Typical procedure. Sodium MMT (Kunipia F, 2.0 g, d-spacing calculated from (001) basal plane diffraction: 1.20 nm) was dispersed in distilled water (2 L) and stirred overnight at room temperature. Triethylstearyl ammonium chloride (C18, 2.15 mmol) and 2-methacryloyloxyhexyltriethyl ammonium bromide (MHAB (C6), 0.57 mmol) were dissolved in 200 mL of distilled water, and the solution slowly added into the MMT suspension solution. After stirring for 3 h at room temperature, the suspension was filtered to isolate precipitates. The precipitates were washed with distilled water until no halide ions could be detected by an aqueous AgNO3 solution, dried overnight at 50°C in vacuo, and crushed into powders in a mortar, resulting in the preparation of organically modified MMT (C18/C6MMT, 2.41 g). The same procedure was used to prepare C18MMT.

2.4. Preparation of Initiator-Intercalated Organically Modified MMT

Typical procedure: initiator AIBN intercalated C18/C6MMT (A-C18/C6MMT) was prepared in a similar manner as reported elsewhere in detail [29]. Before VASP, to intercalate the initiator AIBN into the silicate layers, C18/C6MMT (2.41 g) was treated with a 1 mM acetone solution (500 mL) of AIBN at a 1 : 30 weight ratio to C18/C6MMT at 25°C for 0.5 h under stirring. After the treatment, acetone was removed under vacuum at room temperature, resulting in the production of powdery A-C18/C6MMT. The crude A-C18/C6MMT powder was stirred in CHCl3 to wash out the initiators attached to outside surfaces. The same procedure was used to prepare AIBN-intercalated A-C18MMT.

2.5. Typical Procedure of VASP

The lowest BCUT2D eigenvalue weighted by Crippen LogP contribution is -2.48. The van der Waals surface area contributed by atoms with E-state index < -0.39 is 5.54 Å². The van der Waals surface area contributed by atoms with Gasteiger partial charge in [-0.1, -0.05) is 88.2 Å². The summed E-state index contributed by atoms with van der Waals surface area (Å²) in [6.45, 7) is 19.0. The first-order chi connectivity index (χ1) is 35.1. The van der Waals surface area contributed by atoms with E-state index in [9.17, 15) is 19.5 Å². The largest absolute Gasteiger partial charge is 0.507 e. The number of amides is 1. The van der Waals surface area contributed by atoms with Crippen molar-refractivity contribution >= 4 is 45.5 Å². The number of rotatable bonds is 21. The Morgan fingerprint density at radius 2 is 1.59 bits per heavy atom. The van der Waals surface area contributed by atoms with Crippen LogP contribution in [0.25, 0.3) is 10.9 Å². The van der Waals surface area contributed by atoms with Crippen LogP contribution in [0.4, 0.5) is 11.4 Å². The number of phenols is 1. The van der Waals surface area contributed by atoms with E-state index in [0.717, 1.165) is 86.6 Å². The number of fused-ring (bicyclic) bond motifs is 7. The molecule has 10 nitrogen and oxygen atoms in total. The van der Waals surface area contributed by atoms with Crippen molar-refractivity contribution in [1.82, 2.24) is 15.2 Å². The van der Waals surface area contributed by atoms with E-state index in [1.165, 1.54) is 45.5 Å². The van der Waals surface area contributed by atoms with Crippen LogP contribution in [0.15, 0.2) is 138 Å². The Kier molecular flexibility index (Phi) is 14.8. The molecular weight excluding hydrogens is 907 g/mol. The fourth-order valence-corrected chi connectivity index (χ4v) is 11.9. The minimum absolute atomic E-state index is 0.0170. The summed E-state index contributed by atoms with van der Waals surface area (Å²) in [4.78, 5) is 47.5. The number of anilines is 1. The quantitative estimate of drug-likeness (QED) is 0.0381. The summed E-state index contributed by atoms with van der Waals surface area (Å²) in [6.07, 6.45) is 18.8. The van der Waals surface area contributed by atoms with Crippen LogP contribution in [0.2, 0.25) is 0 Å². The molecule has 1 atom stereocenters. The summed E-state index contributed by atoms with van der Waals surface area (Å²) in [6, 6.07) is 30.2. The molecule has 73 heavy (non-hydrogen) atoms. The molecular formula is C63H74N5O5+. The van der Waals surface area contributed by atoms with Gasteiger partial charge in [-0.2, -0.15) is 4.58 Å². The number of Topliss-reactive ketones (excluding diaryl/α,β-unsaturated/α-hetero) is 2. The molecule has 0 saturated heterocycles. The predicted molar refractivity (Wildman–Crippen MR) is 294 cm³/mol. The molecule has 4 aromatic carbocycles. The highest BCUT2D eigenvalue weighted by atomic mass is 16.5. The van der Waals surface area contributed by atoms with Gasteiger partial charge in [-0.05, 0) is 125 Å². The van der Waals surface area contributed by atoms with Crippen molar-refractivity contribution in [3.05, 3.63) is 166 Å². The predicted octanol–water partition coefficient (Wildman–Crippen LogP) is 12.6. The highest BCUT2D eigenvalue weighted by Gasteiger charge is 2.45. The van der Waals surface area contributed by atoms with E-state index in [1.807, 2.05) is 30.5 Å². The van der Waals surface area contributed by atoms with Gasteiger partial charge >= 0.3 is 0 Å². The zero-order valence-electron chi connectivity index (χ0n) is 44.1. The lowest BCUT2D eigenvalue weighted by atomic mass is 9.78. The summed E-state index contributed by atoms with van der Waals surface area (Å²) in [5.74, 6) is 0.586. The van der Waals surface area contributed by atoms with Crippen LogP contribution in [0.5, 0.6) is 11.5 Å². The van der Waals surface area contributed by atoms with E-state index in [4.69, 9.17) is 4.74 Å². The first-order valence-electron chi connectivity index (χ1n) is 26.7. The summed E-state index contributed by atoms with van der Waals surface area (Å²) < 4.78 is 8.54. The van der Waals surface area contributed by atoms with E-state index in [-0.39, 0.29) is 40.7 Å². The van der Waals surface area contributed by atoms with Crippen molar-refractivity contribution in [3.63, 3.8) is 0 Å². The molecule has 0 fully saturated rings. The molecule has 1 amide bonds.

VASP of MMA was carried out in an H-shaped glass tube reactor with a vacuum cock. A-C18/C6MMT (100 mg) was added into a glass pan (bottom surface area: 154 mm2), and the glass pan set in the bottom of one of the legs of the H-shaped glass tube reactor. MMA (2.0 mL) and 4-tert-butylpyrocatechol (20 mg, 1 . 2 × 1 0 4  mol) were introduced into the bottom of the other leg. The reactor was degassed by three freeze-pump-thaw cycles and then sealed under a saturated atmosphere of vaporized MMA. Polymerization was carried out at 70°C for 3 h under a saturated vapor pressure of 3 . 2 7 × 1 0 4  Pa in a thermostated oven. After the reaction, the sample, which was expanded by newly intercalated polymer chains, was dried to remove the adsorbed MMA in vacuo and weighed to obtain 613 mg of PMMA-C18/C6MMT composite. The produced composite was analyzed intact with XRD to measure d-spacing values of silicate layers.

2.6. Melt Processing

Melt processing of composites was carried out by a compression molding method, in which mixtures of composite powders and homopolymers were preheated for 2 min in an oil press heated at 200°C, followed by heat-kneading for 3 min, and heat-pressing to obtain a thin film (thickness ca. 100 μm).

2.7. Characterization Methods

X-ray diffraction (XRD) patterns were obtained by using a Rigaku diffractometer equipped with a Cu Kα generator (λ 0.1541 nm) under the following conditions: slit width, 0.30 mm; generator current, 16 mA; voltage, 30 kV; scanning rate, 2 degree · min−1.

3. Results and Discussion

3.1. Preparation of Initiator-Intercalated Organically Modified MMT

To easily achieve radical polymerization at the intergalleries and to anchor polymer chains on silicate layer surfaces, triethylstearyl ammonium (C18) and polymerizable methacryloyloxyhexylammonium (C6) moieties were immobilized by exchanging with alkali and alkali earth counter cations on the surfaces. Preparation pathways are shown in Scheme 1. Previously, it was confirmed that an acetone solution of AIBN smoothly diffused into C18-modified silicate interlayers, and that the initiator remained in the interlayers after drying the silicates [29]. Insertion of AIBN into the silicate interlayers successfully proceeded, with the expected increase in interlayer d-spacing. After the surface-modification and the AIBN insertion, XRD profile of the treated MMTs shifted to a lower 2θ range than that of original MMT as shown in Figure 1, resulting in further increases in the d-spacing between the silicate layers from 1.20 to 2.05 nm after the C18/C6-modification (C18/C6MMT) and to 2.18 nm after the AIBN insertion (A-C18/C6MMT). In the case of C18MMT, the d-spacing increased to 2.20 nm after the C18-modification (C18MMT) and to 2.30 nm after the AIBN insertion (A-C18MMT) [30].